I looked up. Red kites over the cottage. Death to all small things, soaring in circles.

“Shut up!” Now I, a grown woman, was shouting at a rodent.

Hearing the girl crying indoors. Feeling the rat desperately shove with its rump, this way then that way, against my palms. I grabbed its tail and held it away from me, dangling and chittering. I could swing it out over the valley, let it go, never have to look on it again.

A familiar shadow passed over my head. I dithered. And the rat dived neatly into my jacket sleeve.

Arak was gliding in circles over the cottage. Her flight feathers fanned like flicks of ink drawn with a fine brush. My wonder, my marvel, come home to this chaos.

“What, love?” Her croaks were so different from the rat’s lisp. “Are you catching a rat?”


“That’s my job,” she called down.

“It’s rabbits you eat, love.”

“Has it bitten you?”

The rat hadn’t bit me. Why not? I felt it shivering, down around my elbow.

“Come out,” I said. I held my palm flat and waited but it didn’t emerge. Cowardly vermin, scale-tailed lily-livered thing. I wouldn’t have actually thrown it.

I opened the door for Arak. She swooped in past me. The wind from her wings smelled of rain and blood. Do I smell, to her, of earth and turnips? And yet she loved me.

Arak flew straight to her fireside perch. Which put the fear of God, of course, into the girl. I shook the rat out into the child’s hands, and she clutched it, and after a while calmed enough to fuss and nuzzle it, but hardly took her eyes off my love.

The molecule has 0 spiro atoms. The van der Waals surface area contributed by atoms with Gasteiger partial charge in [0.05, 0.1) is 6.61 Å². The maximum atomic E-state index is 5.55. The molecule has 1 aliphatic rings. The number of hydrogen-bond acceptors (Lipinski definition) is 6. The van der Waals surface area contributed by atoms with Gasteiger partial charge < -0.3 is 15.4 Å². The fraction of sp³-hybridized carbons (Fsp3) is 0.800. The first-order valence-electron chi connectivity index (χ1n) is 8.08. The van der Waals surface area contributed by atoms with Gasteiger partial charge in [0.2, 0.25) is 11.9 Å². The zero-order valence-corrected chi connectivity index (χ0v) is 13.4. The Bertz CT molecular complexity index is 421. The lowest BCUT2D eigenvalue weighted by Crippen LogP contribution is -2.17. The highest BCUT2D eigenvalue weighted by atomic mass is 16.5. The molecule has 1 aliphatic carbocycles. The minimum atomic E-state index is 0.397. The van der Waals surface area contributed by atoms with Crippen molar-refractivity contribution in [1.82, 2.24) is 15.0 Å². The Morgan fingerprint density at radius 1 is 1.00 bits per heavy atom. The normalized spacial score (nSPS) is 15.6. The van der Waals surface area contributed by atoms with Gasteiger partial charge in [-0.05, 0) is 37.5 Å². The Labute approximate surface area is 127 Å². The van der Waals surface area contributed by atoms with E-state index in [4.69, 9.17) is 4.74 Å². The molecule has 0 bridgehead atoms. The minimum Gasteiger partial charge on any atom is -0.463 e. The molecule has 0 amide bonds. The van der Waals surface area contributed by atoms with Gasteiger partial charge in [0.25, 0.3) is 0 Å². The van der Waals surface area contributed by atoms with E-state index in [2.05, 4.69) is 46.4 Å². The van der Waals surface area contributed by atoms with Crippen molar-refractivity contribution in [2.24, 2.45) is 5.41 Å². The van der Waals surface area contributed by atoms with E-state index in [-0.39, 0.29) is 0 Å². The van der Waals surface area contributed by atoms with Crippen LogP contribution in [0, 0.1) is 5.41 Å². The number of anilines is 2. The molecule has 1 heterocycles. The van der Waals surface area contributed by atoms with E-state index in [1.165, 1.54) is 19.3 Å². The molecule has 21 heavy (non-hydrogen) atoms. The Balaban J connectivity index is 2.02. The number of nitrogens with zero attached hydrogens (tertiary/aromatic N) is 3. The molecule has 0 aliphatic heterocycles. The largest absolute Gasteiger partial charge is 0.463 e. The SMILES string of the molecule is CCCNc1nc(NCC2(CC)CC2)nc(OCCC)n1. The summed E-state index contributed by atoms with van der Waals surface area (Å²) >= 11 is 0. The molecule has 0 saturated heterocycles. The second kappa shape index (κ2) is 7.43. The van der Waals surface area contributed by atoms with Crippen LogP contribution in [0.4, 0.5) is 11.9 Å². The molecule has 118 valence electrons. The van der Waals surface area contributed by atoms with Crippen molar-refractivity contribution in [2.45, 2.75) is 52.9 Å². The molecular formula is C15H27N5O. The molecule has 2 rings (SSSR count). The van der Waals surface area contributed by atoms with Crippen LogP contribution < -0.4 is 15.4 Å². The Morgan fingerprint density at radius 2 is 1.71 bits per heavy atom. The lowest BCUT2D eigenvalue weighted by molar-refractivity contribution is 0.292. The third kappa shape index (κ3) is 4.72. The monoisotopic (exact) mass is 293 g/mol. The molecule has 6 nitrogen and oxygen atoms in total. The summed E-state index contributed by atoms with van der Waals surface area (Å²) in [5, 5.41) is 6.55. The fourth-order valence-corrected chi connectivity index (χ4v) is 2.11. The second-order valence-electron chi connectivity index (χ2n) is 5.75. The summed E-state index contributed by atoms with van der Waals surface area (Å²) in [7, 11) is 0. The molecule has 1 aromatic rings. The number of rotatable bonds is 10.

“Why are you here, child?” Arak asked. Even with her rasp, she sounded kinder than when I did it.

“I came to ask Annest for help. It’s her job to help, but she won’t,” said the ingrate child.

“My job is to make for fair trade,” I said. “Is it that you want to sell the talking vermin?”

The girl stroked the rat along its backbone. “It’s your job. Pa said.”

“Do you know what your Pa is?” I said. “He’s a thumb on the scales. He’s the scum of the earth. I don’t have to help you.”

The settlers had come sniffing here a few years ago, sent sharp-eyed charmers into the hills to trade trinkets for local treasures. What did they think to find? We were poets and dreamers; maybe we’d sell them the gold gods on our well-heads, and they’d leave within two years, rich cackling villains.

But the people who lived hereabouts had been forewarned. They’d sold the settlers next to nothing, and haggled hard.

I was not the least of the hagglers. I was not Alderman then, but I grew into it.

They did build a trade route, of the low-key ordinary sort: cheese and wool, and some lead, passed out of the hill towns and down to the cities. It was enough for the settlers to stay, but not enough to make them rich. They grudgingly grew food—vegetables from their home, which rotted in the ground. They bought our seeds and planted again. They didn’t settle here as much as linger.

“What’s your name?” Arak croaked.